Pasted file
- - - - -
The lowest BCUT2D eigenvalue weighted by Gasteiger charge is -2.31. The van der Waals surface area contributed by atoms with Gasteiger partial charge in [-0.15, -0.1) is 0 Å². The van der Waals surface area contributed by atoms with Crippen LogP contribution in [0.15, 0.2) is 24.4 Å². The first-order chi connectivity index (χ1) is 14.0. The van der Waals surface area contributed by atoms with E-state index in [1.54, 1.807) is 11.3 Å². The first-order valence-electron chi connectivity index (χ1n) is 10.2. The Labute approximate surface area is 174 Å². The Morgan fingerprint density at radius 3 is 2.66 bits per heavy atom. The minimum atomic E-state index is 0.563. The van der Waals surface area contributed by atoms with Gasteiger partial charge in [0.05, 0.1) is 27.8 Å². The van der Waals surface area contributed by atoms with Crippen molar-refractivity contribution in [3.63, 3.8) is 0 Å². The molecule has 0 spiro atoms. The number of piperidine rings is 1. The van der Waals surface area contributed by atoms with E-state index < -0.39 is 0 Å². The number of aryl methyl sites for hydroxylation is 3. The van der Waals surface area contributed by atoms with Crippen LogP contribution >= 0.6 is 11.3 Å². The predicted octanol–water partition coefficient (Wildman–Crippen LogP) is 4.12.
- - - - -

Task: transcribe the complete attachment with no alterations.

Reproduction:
The lowest BCUT2D eigenvalue weighted by Gasteiger charge is -2.31. The van der Waals surface area contributed by atoms with Gasteiger partial charge in [-0.15, -0.1) is 0 Å². The van der Waals surface area contributed by atoms with Crippen LogP contribution in [0.15, 0.2) is 24.4 Å². The first-order chi connectivity index (χ1) is 14.0. The van der Waals surface area contributed by atoms with E-state index in [1.54, 1.807) is 11.3 Å². The first-order valence-electron chi connectivity index (χ1n) is 10.2. The Labute approximate surface area is 174 Å². The Morgan fingerprint density at radius 3 is 2.66 bits per heavy atom. The minimum atomic E-state index is 0.563. The van der Waals surface area contributed by atoms with Gasteiger partial charge in [0.05, 0.1) is 27.8 Å². The van der Waals surface area contributed by atoms with Crippen molar-refractivity contribution in [3.63, 3.8) is 0 Å². The molecule has 0 spiro atoms. The number of piperidine rings is 1. The van der Waals surface area contributed by atoms with E-state index < -0.39 is 0 Å². The number of aryl methyl sites for hydroxylation is 3. The van der Waals surface area contributed by atoms with Crippen LogP contribution >= 0.6 is 11.3 Å². The predicted octanol–water partition coefficient (Wildman–Crippen LogP) is 4.12.